Warning From Campaign 2000 to Federal Parties: High Child Poverty Rates Threaten Social Fabric of Canada’s Cities

Toronto, Ontario –(Sept. 29, 2008) – Citing disturbing census data on high child and family poverty rates in major Canadian cities, the national anti-poverty coalition, Campaign 2000, today urged all federal party leaders to commit to a Poverty Reduction Strategy for Canada.The 2006 Census shows that in Montreal, Toronto and Vancouver one out of every four children lives in poverty. In Winnipeg, St. John’s and Victoria, one in every five children lives in poverty, and for Edmonton, Hamilton and Saskatoon the rate is one in every six. Across Canada, the child poverty rate was 13.1% in 2005 or 880,000 children and youth.

“Child and family poverty in Canada has remained high during a time of unprecedented economic prosperity. This will only get worse if the effects of the financial meltdown in the US ripple into Canada’s economy,” said Laurel Rothman, National Coordinator of Campaign 2000.

“We’ve analyzed the party platforms and found that all parties except for the Conservative Party have plans for poverty reduction in their platforms.”

“Poverty rates are highest for Aboriginal People with 40% of urban Aboriginal children living in poverty. It’s a crisis in waiting. Poverty affects the health of our communities and the future prosperity of our nation. As Canadians head to the ballot box we face an important choice about the kind of Canada that we want in the 21st century,” said Geraldine King, from the National Association of Friendship Centres.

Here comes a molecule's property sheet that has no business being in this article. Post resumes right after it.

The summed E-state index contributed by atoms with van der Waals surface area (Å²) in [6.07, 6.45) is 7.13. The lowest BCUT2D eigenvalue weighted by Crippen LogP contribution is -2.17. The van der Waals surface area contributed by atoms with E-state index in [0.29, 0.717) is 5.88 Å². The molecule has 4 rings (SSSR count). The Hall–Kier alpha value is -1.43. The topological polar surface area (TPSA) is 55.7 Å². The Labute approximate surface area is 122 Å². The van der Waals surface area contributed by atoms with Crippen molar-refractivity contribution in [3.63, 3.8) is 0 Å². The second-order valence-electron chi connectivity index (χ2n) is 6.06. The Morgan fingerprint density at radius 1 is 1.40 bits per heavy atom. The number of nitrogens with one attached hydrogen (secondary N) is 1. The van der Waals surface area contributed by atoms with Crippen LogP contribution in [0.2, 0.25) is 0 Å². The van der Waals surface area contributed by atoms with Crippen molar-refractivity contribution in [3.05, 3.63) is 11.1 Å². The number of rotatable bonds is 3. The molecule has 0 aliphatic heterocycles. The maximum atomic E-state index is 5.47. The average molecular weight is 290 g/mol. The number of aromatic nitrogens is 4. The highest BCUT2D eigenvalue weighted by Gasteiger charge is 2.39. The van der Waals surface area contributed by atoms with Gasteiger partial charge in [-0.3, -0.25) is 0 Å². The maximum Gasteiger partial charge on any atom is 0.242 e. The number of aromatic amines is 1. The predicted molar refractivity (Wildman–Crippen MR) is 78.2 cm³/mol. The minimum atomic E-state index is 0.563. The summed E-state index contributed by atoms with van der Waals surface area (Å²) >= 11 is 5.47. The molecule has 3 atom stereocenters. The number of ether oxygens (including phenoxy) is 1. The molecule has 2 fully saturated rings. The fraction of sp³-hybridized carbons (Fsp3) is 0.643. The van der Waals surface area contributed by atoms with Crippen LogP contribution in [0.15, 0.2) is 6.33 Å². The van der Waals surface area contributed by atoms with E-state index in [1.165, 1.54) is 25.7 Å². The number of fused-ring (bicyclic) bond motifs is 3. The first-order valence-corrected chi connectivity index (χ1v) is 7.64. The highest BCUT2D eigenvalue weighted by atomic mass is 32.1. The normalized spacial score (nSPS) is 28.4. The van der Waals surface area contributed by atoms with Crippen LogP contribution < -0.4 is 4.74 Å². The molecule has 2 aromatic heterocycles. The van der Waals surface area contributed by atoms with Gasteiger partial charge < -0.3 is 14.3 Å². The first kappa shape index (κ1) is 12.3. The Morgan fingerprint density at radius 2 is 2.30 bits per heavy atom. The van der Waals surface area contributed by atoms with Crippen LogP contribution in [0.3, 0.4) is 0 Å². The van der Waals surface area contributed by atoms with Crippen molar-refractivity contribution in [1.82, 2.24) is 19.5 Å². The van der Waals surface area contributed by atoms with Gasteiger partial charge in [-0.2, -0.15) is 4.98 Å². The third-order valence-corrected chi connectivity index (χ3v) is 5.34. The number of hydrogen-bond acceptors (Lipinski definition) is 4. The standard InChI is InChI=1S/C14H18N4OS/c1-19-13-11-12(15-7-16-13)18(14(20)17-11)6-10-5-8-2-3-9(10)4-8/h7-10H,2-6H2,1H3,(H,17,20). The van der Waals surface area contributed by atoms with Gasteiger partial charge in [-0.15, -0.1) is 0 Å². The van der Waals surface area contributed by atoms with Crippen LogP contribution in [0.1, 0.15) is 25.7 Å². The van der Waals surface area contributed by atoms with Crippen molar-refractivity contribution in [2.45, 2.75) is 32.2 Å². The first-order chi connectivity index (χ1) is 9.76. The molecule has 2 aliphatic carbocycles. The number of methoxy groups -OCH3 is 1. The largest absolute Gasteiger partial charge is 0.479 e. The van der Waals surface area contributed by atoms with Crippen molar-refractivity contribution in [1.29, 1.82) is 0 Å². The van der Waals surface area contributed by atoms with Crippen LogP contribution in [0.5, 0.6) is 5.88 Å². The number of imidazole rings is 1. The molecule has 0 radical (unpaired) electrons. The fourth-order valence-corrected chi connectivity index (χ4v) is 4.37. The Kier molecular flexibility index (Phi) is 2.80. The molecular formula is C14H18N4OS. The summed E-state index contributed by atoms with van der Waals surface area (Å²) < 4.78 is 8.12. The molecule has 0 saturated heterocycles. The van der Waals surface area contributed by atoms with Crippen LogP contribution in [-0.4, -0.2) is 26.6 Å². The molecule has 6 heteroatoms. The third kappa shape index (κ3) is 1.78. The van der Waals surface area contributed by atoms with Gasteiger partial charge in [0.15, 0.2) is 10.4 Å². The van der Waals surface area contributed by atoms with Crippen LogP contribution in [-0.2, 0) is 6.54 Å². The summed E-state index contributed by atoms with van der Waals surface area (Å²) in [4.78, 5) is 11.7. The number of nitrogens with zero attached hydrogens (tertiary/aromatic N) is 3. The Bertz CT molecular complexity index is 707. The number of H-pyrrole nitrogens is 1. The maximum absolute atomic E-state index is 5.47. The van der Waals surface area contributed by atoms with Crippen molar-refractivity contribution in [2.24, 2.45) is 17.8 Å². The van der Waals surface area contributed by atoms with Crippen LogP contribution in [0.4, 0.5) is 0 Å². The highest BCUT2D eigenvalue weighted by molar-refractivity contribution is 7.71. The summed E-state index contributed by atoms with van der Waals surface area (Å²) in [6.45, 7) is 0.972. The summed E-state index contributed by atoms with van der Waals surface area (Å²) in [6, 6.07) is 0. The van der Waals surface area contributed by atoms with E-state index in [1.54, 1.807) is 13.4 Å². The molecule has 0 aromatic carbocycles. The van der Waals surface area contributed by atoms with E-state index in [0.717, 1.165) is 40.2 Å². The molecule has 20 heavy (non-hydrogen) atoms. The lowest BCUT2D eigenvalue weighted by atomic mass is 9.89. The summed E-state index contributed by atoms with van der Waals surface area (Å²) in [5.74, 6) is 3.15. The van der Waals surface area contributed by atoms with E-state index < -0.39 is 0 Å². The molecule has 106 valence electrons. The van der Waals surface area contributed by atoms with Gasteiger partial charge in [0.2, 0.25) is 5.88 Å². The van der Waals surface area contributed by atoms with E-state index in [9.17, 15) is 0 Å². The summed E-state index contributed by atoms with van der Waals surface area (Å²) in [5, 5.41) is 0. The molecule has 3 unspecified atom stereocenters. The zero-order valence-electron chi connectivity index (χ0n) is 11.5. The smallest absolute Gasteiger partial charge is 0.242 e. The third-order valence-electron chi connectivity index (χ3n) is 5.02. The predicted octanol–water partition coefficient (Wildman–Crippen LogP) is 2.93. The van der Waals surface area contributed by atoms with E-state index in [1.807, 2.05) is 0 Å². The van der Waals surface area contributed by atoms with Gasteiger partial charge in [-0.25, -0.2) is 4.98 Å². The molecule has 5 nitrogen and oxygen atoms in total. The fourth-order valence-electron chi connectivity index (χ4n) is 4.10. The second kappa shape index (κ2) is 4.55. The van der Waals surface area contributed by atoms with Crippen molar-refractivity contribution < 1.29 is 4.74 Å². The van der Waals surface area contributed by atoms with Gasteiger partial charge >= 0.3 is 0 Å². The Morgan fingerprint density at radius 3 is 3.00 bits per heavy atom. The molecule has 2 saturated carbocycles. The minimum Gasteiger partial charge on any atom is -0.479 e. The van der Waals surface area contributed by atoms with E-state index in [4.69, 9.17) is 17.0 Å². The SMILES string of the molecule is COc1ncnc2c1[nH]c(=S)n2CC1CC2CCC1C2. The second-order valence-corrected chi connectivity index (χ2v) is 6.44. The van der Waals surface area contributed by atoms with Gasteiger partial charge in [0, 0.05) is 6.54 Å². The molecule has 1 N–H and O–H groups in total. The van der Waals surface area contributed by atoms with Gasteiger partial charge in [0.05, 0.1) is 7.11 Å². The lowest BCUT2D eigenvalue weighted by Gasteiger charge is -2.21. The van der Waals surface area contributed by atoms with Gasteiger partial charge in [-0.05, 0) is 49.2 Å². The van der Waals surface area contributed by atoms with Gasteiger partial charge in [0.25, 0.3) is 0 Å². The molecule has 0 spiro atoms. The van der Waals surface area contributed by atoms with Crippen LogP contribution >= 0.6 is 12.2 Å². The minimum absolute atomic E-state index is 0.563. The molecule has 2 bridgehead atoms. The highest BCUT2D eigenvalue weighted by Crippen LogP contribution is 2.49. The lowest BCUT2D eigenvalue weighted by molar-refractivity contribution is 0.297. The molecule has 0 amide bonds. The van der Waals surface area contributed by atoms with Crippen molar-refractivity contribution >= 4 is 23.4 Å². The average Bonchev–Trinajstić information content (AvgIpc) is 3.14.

“We know that poverty rates are disproportionately high for children from racialized families. They are more likely to live in low-income communities in our cities. We need to have a Poverty Reduction Strategy with a strong equity component that ensures equal opportunity for all of our children,” commented Dr. Grace Edward Galabuzi, Professor at Ryerson University and Steering Committee member of Colour of Poverty.

“We know it can be done – northern European countries have child poverty rates below 5%. Quebec, Newfoundland and Labrador, Ontario, and Nova Scotia are all working on poverty reduction plans. But the missing link is an active federal government role,” said Marvyn Novick, Professor Emeritus, Ryerson University. “That’s why this federal election is so important – we need Canada’s next federal government to commit to a plan to reduce poverty levels by at least 25% over the next 5 years.”

To view a full copy of the Campaign 2000 Election Statement and the grid summarizing party platforms on poverty, visit www.campaign2000.ca .

Campaign 2000 is a non partisan cross Canada coalition of over 120 organizations committed to ending child & family poverty in Canada.

For more information, please contact

Campaign 2000
Laurel Rothman
National Coordinator
416-595-9230 x 228

National Association of Friendship Centres
Geraldine King
613-563-4844 x 328

Dr. Grace-Edward Galabuzi
Professor, Ryerson University
416-979-5000 x 6189

Marvyn Novick
Professor Emeritus, Ryerson University,
and co-founder of Campaign 2000

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